Wednesday, February 6, 2013

Balance Point or 5-7 Degree Leg Angle

Everyone wants to be a pitcher. Everyone dreams of pitching in a big game. I have a child that is wanting to be a pitcher. So as a father I am trying to help. As a coach I am try to teach the proper mechanics easier said than done.

When it comes to teaching pitching mechanics their are so many opinions and not enough facts. I have been reading anything and everything to gain more knowledge of teaching the proper mechanics. The problem is there are so many opinions on just holding the baseball properly. So I am trying to stay positive and this is with I have come up with so far.

In my studying I have watched tons of videos of the like of Justin Verlander, Sandy Kofax, Greg Maddox, Steven Strasburg and Aroldis Chapman. Most coaches teach to come to a balance point before you pitch in viewing the videos a majority of the pitchers do not come to a balance point. They start their windup with a small step to the side or back, tap the pivot toe and bring the front leg up. In a momentum type swing.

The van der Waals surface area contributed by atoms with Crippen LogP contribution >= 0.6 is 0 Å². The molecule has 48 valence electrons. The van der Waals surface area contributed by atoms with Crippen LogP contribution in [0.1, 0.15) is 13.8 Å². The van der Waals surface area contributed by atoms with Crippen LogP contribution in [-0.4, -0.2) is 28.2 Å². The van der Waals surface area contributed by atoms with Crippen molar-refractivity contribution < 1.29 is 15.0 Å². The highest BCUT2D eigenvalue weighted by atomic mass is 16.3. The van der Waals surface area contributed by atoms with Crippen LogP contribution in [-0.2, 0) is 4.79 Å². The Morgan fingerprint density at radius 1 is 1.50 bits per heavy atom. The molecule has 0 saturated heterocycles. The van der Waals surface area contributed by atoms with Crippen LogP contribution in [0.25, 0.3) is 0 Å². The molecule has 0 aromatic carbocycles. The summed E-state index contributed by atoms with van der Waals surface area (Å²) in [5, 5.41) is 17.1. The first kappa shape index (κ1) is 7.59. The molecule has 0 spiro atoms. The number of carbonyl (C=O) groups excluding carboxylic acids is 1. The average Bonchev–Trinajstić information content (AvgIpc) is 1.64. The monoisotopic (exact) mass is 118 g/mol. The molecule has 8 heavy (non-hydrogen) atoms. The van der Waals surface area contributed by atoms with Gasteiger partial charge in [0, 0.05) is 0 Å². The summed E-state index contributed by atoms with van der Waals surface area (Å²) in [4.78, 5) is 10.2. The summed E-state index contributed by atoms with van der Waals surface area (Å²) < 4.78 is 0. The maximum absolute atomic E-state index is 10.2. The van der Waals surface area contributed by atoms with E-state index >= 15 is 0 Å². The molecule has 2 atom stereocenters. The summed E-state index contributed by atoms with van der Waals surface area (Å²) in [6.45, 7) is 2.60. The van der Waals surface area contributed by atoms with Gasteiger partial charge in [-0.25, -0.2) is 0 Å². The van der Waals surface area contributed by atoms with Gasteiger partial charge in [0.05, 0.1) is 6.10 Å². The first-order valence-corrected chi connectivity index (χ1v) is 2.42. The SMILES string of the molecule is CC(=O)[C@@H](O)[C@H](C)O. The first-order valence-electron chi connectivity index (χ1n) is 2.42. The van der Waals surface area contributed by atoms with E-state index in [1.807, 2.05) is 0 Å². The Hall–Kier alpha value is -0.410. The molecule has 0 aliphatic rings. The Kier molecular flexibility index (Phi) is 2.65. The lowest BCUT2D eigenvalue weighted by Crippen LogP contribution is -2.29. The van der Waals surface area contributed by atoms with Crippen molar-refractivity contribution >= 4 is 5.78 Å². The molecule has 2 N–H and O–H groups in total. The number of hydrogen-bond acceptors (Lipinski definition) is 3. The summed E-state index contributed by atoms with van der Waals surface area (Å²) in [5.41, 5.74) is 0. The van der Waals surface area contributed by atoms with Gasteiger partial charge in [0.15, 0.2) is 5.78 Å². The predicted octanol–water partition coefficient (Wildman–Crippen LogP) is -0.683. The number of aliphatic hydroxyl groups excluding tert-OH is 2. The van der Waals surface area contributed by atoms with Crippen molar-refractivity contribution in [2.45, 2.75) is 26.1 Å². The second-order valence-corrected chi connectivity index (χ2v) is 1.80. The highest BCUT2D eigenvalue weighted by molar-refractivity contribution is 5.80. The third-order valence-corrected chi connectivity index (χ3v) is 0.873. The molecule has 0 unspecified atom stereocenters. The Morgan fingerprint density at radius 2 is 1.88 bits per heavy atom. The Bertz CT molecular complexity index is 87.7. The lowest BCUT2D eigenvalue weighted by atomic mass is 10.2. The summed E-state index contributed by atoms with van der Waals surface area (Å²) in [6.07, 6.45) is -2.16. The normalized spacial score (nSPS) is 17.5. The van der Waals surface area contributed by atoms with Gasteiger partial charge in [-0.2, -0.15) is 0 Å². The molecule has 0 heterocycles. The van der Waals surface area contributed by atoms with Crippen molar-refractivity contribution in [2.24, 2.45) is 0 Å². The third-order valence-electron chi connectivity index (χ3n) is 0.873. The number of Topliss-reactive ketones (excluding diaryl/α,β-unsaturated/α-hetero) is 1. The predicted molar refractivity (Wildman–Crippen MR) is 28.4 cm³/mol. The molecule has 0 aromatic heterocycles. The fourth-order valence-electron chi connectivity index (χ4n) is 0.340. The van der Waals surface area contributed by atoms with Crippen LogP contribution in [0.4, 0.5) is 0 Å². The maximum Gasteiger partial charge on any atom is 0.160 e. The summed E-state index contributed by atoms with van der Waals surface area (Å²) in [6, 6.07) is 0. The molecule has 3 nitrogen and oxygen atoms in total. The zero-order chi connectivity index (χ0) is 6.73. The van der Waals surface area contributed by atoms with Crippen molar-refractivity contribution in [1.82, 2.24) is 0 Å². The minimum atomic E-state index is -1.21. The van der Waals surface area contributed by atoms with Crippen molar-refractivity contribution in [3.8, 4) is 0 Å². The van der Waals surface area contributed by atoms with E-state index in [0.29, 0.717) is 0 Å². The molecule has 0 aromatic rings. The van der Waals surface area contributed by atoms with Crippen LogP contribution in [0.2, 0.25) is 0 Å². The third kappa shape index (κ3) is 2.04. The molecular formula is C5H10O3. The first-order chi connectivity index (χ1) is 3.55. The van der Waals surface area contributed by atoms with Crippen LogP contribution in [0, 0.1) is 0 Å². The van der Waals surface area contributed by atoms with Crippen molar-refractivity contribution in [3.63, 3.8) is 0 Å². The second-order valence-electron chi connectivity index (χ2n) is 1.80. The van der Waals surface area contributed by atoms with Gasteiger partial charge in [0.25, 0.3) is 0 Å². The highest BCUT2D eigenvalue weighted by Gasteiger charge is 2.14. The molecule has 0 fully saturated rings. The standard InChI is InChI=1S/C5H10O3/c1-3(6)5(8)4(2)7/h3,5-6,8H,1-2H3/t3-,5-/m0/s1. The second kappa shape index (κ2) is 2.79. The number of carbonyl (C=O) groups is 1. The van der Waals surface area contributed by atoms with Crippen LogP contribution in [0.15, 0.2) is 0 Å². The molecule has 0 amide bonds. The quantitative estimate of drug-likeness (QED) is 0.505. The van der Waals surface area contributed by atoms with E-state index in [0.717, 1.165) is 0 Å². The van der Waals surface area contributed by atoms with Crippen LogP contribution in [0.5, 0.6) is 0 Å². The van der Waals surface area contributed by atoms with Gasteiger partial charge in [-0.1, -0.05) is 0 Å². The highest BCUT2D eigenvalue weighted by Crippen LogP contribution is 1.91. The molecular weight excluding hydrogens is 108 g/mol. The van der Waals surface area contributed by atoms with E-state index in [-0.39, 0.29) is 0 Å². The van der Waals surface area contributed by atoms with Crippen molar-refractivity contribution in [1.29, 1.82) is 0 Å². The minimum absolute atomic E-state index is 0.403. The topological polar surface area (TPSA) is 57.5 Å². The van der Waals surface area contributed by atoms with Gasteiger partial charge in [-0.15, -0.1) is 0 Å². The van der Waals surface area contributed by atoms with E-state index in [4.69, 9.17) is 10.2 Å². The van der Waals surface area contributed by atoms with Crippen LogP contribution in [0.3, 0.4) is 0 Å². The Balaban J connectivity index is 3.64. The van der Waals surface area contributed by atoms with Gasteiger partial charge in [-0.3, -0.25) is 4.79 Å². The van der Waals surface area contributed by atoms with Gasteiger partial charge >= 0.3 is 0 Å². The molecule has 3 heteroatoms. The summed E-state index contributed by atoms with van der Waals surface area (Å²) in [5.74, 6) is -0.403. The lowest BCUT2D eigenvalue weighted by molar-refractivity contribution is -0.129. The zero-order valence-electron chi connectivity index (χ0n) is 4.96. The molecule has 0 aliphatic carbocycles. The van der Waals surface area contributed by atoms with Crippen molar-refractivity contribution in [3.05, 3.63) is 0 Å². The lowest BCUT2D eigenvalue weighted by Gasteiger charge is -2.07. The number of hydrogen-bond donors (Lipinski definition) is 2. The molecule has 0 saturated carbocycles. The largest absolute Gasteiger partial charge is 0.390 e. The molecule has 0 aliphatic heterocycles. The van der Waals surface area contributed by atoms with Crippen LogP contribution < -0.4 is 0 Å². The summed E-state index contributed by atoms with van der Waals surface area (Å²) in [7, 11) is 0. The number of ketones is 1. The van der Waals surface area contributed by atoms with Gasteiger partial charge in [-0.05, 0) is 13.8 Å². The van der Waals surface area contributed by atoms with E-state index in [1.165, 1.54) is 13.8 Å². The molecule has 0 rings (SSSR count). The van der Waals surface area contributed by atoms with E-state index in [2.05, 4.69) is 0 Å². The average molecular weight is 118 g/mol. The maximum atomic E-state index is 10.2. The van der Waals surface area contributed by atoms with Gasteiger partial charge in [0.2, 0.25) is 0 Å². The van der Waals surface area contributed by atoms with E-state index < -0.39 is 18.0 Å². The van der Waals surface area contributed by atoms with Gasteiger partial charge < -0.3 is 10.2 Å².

As you can see in this video the drive leg is about 5 degrees diagonal to the rubber not coming to a balance point. The momentum created here keeps everything going toward the catcher without stopping. This helps keep all the energy going toward home and not having to regenerate power after coming to a complete stop at balance point.

1. Small step to side or back to start the pitching motion
2. Tap the drive leg toe for rhythm before placing it in front or the rubber.
3. Slightly point the drive leg toe toward home when placing down
4. Bring leg up in a momentum creating swing

 So whether your opinion is to teach a balance point or not. All pitchers, coaches, and parents should continue to learn the game of baseball. I was a coach that taught the balance point before coming to the plate. After reading, listening, and watching I believe that if you can migrate to the 5-7 degree drive leg and keeping the momentum going toward home that you will pitch harder and better success. Remember study the game and always look for areas to improve. Your Competition Is!

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